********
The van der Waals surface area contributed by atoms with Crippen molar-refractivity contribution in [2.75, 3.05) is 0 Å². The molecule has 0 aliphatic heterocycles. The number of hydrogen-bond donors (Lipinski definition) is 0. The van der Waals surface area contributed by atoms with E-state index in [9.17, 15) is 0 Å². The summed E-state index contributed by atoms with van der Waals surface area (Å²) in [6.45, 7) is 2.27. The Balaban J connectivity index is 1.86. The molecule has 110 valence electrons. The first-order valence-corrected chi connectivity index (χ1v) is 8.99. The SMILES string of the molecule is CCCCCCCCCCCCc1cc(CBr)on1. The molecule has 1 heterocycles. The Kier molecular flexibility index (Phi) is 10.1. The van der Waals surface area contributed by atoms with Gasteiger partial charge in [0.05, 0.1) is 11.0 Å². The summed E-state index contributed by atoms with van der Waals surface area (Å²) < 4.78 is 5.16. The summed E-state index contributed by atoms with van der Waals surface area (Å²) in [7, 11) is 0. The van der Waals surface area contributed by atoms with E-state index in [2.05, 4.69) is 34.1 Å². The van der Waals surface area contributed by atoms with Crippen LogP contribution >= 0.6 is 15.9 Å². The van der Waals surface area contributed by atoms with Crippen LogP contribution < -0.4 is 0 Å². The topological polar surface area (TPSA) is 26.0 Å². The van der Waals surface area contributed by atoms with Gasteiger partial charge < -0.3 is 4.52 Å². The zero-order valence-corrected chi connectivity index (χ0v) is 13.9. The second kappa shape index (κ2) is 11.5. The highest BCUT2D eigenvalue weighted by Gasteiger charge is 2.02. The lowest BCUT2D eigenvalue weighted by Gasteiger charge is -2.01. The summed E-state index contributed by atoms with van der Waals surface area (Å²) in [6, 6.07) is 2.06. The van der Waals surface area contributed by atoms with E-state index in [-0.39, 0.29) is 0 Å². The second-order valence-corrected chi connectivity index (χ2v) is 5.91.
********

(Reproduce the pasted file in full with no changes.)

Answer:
The van der Waals surface area contributed by atoms with Crippen molar-refractivity contribution in [2.75, 3.05) is 0 Å². The molecule has 0 aliphatic heterocycles. The number of hydrogen-bond donors (Lipinski definition) is 0. The van der Waals surface area contributed by atoms with E-state index in [9.17, 15) is 0 Å². The summed E-state index contributed by atoms with van der Waals surface area (Å²) in [6.45, 7) is 2.27. The Balaban J connectivity index is 1.86. The molecule has 110 valence electrons. The first-order valence-corrected chi connectivity index (χ1v) is 8.99. The SMILES string of the molecule is CCCCCCCCCCCCc1cc(CBr)on1. The molecule has 1 heterocycles. The Kier molecular flexibility index (Phi) is 10.1. The van der Waals surface area contributed by atoms with Gasteiger partial charge in [0.05, 0.1) is 11.0 Å². The summed E-state index contributed by atoms with van der Waals surface area (Å²) < 4.78 is 5.16. The summed E-state index contributed by atoms with van der Waals surface area (Å²) in [7, 11) is 0. The van der Waals surface area contributed by atoms with E-state index in [2.05, 4.69) is 34.1 Å². The van der Waals surface area contributed by atoms with Crippen LogP contribution >= 0.6 is 15.9 Å². The van der Waals surface area contributed by atoms with Crippen LogP contribution < -0.4 is 0 Å². The topological polar surface area (TPSA) is 26.0 Å². The van der Waals surface area contributed by atoms with Gasteiger partial charge < -0.3 is 4.52 Å². The zero-order valence-corrected chi connectivity index (χ0v) is 13.9. The second kappa shape index (κ2) is 11.5. The highest BCUT2D eigenvalue weighted by Gasteiger charge is 2.02. The lowest BCUT2D eigenvalue weighted by Gasteiger charge is -2.01. The summed E-state index contributed by atoms with van der Waals surface area (Å²) in [6, 6.07) is 2.06. The van der Waals surface area contributed by atoms with E-state index in [-0.39, 0.29) is 0 Å². The second-order valence-corrected chi connectivity index (χ2v) is 5.91.